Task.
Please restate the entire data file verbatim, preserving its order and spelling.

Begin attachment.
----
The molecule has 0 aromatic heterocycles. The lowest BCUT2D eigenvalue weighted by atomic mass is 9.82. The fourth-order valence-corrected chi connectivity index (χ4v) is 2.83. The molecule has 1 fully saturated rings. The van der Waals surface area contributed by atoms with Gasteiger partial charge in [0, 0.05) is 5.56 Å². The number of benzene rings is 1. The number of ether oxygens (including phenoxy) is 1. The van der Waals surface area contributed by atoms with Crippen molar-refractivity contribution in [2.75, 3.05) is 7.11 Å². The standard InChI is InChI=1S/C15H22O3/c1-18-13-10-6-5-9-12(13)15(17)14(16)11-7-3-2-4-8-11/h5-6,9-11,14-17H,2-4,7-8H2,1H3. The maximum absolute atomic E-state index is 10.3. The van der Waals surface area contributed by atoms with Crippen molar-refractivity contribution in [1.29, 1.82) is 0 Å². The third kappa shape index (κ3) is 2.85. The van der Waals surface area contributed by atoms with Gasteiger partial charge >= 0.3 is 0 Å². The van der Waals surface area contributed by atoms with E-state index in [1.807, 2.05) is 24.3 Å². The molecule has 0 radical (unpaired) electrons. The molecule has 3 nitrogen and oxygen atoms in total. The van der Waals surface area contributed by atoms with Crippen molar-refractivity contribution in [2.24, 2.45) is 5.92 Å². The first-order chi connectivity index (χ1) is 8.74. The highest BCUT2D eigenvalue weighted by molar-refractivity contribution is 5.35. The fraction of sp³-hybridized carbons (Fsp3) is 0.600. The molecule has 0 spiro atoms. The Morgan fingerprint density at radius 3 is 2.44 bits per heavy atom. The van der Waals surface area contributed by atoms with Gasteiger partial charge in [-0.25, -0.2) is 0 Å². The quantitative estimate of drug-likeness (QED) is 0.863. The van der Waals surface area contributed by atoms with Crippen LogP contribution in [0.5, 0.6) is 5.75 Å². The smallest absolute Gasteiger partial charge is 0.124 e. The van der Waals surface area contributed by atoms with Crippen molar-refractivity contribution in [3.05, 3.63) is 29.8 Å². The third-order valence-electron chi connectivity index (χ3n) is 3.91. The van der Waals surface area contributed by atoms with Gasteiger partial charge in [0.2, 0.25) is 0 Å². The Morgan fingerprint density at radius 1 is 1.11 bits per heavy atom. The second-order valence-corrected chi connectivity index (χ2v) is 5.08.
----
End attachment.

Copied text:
The molecule has 0 aromatic heterocycles. The lowest BCUT2D eigenvalue weighted by atomic mass is 9.82. The fourth-order valence-corrected chi connectivity index (χ4v) is 2.83. The molecule has 1 fully saturated rings. The van der Waals surface area contributed by atoms with Gasteiger partial charge in [0, 0.05) is 5.56 Å². The number of benzene rings is 1. The number of ether oxygens (including phenoxy) is 1. The van der Waals surface area contributed by atoms with Crippen molar-refractivity contribution in [2.75, 3.05) is 7.11 Å². The standard InChI is InChI=1S/C15H22O3/c1-18-13-10-6-5-9-12(13)15(17)14(16)11-7-3-2-4-8-11/h5-6,9-11,14-17H,2-4,7-8H2,1H3. The maximum absolute atomic E-state index is 10.3. The van der Waals surface area contributed by atoms with Crippen molar-refractivity contribution in [1.29, 1.82) is 0 Å². The third kappa shape index (κ3) is 2.85. The van der Waals surface area contributed by atoms with Gasteiger partial charge >= 0.3 is 0 Å². The van der Waals surface area contributed by atoms with E-state index in [1.807, 2.05) is 24.3 Å². The molecule has 0 radical (unpaired) electrons. The molecule has 3 nitrogen and oxygen atoms in total. The van der Waals surface area contributed by atoms with Crippen molar-refractivity contribution in [2.24, 2.45) is 5.92 Å². The first-order chi connectivity index (χ1) is 8.74. The highest BCUT2D eigenvalue weighted by molar-refractivity contribution is 5.35. The fraction of sp³-hybridized carbons (Fsp3) is 0.600. The molecule has 0 spiro atoms. The Morgan fingerprint density at radius 3 is 2.44 bits per heavy atom. The van der Waals surface area contributed by atoms with Gasteiger partial charge in [-0.25, -0.2) is 0 Å². The quantitative estimate of drug-likeness (QED) is 0.863. The van der Waals surface area contributed by atoms with Crippen LogP contribution in [0.5, 0.6) is 5.75 Å². The smallest absolute Gasteiger partial charge is 0.124 e. The van der Waals surface area contributed by atoms with Crippen molar-refractivity contribution in [3.05, 3.63) is 29.8 Å². The third-order valence-electron chi connectivity index (χ3n) is 3.91. The van der Waals surface area contributed by atoms with Gasteiger partial charge in [0.2, 0.25) is 0 Å². The Morgan fingerprint density at radius 1 is 1.11 bits per heavy atom. The second-order valence-corrected chi connectivity index (χ2v) is 5.08.